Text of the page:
The F1 is a simple blowback design firing from an open bolt with a fixed firing pin. It shares many design features with the British Sterling submachine gun. Unlike both the Sterling and its predecessor, the Owen, the F1 has a removable wooden butt and pistol grip. A curved, detachable 34-round box magazine is inserted in a magazine housing on top of the barrel, similar to the earlier Owen gun. The top-mounted magazine is unobtrusive for carry and when lying prone. Lightning fast magazine changes can be mad;, it has the added advantage of only needing a light spring being no harder to load than a .22 magazine not requiring special mag fillers like its contemporaries and to be less likely to jam than a bottom mounted magazine. The ejection port is directly under the magazine and provides a trap for the unwary user; should the user's hand stray back to the port, the bolt moving forwards will 'bite' the web of the hand. The butt-plate and pistol-grip are identical to those on the L1A1 SLR as well as the capability of adapting SLR bayonets.
The trigger is a two-stage pull, half back semi auto, pull and hold back gives full auto requiring a safety catch only easily operated by the thumb. There is a small guard fitted forward of the ejection port to protect the forward hand. The left-mounted cocking handle has a tab that, when pressed, locks into the bolt, enabling it to be worked backwards and forwards to clear fouling. The pistol grip with internal parts came from the production line of the SLR L1A1 rifle, at the Lithgow factory. The wooden butt also was from the SLR production line, reducing the amount of tooling.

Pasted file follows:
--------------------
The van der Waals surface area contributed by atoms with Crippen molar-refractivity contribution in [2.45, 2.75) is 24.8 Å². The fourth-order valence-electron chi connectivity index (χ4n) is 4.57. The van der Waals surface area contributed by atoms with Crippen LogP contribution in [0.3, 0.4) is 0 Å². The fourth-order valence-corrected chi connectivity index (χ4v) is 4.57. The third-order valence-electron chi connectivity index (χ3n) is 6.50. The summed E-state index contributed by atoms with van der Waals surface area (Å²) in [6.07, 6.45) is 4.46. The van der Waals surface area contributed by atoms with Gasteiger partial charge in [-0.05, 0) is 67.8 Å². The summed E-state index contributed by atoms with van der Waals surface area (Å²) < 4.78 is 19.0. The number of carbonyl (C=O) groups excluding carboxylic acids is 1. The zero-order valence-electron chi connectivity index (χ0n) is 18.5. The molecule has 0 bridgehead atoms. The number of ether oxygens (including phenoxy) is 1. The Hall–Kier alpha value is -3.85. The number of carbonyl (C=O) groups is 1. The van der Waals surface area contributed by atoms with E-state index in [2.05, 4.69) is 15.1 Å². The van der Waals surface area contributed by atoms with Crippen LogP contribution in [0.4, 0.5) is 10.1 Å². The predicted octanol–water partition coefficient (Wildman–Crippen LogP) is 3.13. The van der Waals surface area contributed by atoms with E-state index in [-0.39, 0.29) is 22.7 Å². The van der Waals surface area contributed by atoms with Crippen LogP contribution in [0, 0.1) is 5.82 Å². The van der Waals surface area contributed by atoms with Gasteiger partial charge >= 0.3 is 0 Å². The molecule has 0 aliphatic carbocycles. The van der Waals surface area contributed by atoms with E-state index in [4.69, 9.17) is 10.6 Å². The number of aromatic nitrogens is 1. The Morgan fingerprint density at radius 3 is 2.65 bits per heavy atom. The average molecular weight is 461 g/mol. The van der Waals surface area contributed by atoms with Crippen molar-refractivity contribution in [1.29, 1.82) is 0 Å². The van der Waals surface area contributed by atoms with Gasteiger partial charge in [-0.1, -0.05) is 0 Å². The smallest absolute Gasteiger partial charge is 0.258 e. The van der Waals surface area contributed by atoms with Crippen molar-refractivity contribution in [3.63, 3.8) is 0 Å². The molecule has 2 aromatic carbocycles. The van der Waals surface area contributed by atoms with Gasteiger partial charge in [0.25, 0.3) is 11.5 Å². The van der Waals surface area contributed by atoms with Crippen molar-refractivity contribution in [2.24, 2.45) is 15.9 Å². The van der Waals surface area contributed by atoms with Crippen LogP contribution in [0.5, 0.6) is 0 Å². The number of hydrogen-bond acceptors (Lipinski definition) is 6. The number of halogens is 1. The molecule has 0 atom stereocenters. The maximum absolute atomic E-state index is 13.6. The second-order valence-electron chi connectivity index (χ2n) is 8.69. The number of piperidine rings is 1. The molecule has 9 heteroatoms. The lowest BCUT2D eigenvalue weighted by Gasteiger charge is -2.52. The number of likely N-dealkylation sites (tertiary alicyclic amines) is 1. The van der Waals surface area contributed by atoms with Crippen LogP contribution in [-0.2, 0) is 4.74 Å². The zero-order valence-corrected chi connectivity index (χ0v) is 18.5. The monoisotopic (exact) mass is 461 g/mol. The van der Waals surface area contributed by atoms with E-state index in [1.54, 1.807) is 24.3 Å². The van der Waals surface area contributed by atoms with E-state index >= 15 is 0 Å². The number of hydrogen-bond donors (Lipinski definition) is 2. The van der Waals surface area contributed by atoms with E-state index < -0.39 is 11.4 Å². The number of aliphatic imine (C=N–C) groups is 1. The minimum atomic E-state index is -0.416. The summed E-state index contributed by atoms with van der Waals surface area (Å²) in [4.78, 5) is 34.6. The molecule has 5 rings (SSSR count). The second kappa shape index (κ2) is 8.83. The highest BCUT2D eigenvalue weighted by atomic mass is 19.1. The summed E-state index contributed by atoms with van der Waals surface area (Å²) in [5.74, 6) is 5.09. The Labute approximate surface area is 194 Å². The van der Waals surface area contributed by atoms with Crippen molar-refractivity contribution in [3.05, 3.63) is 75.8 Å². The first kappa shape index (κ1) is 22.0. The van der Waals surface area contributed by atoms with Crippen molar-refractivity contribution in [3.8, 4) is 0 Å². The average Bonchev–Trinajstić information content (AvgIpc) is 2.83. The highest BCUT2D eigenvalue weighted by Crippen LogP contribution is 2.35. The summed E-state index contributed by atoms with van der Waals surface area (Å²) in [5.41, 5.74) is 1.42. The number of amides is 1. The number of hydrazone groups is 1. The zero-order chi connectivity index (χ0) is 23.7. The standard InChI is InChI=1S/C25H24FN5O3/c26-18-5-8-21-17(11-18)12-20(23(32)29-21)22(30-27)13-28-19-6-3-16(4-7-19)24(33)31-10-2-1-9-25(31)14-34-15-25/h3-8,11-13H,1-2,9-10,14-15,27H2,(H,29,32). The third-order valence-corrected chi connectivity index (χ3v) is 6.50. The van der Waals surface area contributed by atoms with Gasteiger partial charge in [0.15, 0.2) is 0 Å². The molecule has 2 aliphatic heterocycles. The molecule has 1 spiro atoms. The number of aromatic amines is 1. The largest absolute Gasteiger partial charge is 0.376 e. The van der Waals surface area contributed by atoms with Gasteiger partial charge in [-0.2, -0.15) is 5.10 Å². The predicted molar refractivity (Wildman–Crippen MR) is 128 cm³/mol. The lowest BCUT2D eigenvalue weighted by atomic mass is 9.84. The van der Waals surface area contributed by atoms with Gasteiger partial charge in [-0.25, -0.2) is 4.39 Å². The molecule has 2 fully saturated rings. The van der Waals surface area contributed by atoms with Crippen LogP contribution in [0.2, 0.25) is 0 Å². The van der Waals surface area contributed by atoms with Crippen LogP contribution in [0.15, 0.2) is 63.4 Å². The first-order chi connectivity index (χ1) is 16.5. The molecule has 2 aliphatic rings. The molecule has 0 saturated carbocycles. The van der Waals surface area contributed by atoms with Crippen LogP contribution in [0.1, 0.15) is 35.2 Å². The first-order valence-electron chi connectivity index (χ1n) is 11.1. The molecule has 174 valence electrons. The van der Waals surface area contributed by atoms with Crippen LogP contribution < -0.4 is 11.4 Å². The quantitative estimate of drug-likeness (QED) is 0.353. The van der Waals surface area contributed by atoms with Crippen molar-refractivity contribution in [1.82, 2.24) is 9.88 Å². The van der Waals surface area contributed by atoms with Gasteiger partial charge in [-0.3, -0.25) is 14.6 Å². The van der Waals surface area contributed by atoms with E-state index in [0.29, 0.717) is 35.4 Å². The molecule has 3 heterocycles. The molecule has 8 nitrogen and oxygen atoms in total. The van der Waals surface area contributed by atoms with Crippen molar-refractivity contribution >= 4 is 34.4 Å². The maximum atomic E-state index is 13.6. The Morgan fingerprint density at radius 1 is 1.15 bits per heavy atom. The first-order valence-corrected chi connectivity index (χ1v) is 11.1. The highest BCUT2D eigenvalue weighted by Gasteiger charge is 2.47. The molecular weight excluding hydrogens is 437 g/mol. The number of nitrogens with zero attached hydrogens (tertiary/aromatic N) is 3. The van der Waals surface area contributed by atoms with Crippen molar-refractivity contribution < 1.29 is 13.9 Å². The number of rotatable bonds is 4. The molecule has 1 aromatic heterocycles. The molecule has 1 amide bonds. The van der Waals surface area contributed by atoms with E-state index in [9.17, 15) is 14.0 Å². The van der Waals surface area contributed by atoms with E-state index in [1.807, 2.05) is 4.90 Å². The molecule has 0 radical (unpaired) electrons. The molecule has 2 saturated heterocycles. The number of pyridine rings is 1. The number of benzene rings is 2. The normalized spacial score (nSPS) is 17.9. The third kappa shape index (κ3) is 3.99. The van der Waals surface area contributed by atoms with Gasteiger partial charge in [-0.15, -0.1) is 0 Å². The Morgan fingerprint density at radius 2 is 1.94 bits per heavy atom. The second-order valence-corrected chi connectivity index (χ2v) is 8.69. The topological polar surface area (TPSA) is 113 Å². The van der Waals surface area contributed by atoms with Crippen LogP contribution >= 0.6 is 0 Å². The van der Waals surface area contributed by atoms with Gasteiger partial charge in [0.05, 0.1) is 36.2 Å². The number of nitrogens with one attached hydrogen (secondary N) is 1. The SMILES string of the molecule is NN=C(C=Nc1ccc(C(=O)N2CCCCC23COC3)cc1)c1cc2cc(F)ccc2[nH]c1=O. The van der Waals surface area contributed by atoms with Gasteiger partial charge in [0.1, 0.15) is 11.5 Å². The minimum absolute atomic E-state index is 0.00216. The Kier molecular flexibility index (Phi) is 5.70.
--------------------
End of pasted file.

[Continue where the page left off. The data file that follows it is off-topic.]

Stripping is simple: Safety on, remove magazine, cock and hold bolt open, rotate to left, inspect bolt face and chamber, release bolt under control. Then grab butt, press catch on bottom of receiver with other hand rotate butt to left 90 degree pull off, remove spring, release safety tip barrel up pull trigger bolt slides out. Assemble in reverse. Suggested ranges for use were 25 meters from the hip snap shooting 100 meters using sights.
Because of the vertical magazine the sights of the F1 were offset to the right of the weapon requiring a slight head tilt to the right, the rear sight being a roughly triangular asymmetrical metal flap with a round aperture, the front sight being a blade mounted on the right side of the weapon's magazine well.